Brain Topography

, Volume 14, Issue 2, pp 117–130

Source Generators of Mismatch Negativity to Multiple Deviant Stimulus Types

Authors

  • Kim S. Schairer
    • School of Audiology and Speech-Language Pathology,The University of Memphis,
  • Herbert Jay Gould
    • School of Audiology and Speech-Language Pathology,The University of Memphis,
  • Monique A. Pousson
    • School of Audiology and Speech-Language Pathology,The University of Memphis,
Article

DOI: 10.1023/A:1012992829580

Cite this article as:
Schairer, K.S., Gould, H.J. & Pousson, M.A. Brain Topogr (2001) 14: 117. doi:10.1023/A:1012992829580

Abstract

The purpose of the present study was to investigate auditory stimulus feature processing and how neural generators might differ among the mismatch negativity (MMN) responses to intensity, frequency, and duration deviant stimuli. Data collected from 72 electrodes in twelve adult female subjects were analyzed. For each subject, peak amplitude and latency values at Fz were compared among responses to the three deviant stimulus types presented in individual conditions with a probability of 0.10 and 0.30, and in the multiple deviant condition in which all three deviant types were presented (design based on Deacon et al. 1998). Further, equivalent current dipoles (ECD) for each deviant type, in each condition, and for each subject were calculated in three areas: right hemisphere, left hemisphere, and frontal. Peak amplitude and latency measured at Fz were consistent with previous findings by Deacon et al. (1998) and suggested parallel processing, perhaps by separate neural generators. However, ECD locations were not significantly different among the responses to the different deviant types. Further, the ECD magnitudes did not consistently reflect the differences in amplitude observed at the scalp among responses to the deviant types and conditions. The latter finding may indicate that the procedures were not sensitive enough to identify true differences among the generators. Alternatively, it was suggested that searching for separate neural generators at the cortical level may be too restrictive because the process may begin in subcortical areas, as indicated in animal models.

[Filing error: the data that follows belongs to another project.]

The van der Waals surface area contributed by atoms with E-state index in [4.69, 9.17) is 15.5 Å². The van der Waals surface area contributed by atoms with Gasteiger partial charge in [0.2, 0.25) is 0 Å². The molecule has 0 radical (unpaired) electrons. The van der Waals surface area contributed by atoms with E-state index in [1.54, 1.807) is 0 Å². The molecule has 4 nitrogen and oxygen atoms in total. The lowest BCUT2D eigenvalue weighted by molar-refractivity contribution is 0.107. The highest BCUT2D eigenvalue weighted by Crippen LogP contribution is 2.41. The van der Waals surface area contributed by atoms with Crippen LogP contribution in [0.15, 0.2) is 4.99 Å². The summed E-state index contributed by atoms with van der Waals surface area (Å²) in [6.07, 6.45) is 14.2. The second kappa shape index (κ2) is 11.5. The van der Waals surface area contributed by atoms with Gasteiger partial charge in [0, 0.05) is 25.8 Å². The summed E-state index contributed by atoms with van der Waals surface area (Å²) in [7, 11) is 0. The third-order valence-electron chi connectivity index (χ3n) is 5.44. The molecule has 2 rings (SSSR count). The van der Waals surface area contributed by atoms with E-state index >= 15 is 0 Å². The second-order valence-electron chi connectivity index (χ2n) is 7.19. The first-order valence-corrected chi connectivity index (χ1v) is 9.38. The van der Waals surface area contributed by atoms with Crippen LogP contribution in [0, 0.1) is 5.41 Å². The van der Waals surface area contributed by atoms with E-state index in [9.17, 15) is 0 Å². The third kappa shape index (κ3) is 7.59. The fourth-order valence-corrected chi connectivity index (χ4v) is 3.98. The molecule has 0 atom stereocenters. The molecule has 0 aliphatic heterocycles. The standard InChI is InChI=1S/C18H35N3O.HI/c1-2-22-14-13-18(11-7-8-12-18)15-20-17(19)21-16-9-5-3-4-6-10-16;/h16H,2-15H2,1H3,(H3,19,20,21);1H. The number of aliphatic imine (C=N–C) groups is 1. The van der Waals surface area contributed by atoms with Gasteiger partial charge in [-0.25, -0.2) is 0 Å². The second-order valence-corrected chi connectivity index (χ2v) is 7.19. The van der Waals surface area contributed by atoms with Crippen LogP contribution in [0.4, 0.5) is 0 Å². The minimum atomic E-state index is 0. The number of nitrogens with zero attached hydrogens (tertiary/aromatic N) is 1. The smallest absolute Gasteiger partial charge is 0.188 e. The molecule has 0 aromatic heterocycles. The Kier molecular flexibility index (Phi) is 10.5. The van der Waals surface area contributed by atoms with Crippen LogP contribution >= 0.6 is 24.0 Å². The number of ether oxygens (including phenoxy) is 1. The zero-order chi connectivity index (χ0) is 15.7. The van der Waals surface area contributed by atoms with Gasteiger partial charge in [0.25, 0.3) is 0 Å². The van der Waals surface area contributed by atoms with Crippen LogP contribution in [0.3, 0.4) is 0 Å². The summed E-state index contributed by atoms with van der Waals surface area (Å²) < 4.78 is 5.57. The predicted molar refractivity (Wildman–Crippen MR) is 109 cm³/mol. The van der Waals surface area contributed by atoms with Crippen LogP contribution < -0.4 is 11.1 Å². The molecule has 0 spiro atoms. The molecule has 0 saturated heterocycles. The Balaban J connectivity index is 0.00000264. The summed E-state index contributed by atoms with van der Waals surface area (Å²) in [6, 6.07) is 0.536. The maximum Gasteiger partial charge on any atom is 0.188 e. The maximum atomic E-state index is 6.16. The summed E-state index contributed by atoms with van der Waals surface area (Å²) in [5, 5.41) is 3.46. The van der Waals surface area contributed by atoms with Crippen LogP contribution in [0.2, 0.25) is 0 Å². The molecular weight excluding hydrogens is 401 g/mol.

Evoked potentialsMismatch negativityLORETAEMSESource analysisMultiple deviants
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Copyright information

© Human Sciences Press, Inc. 2001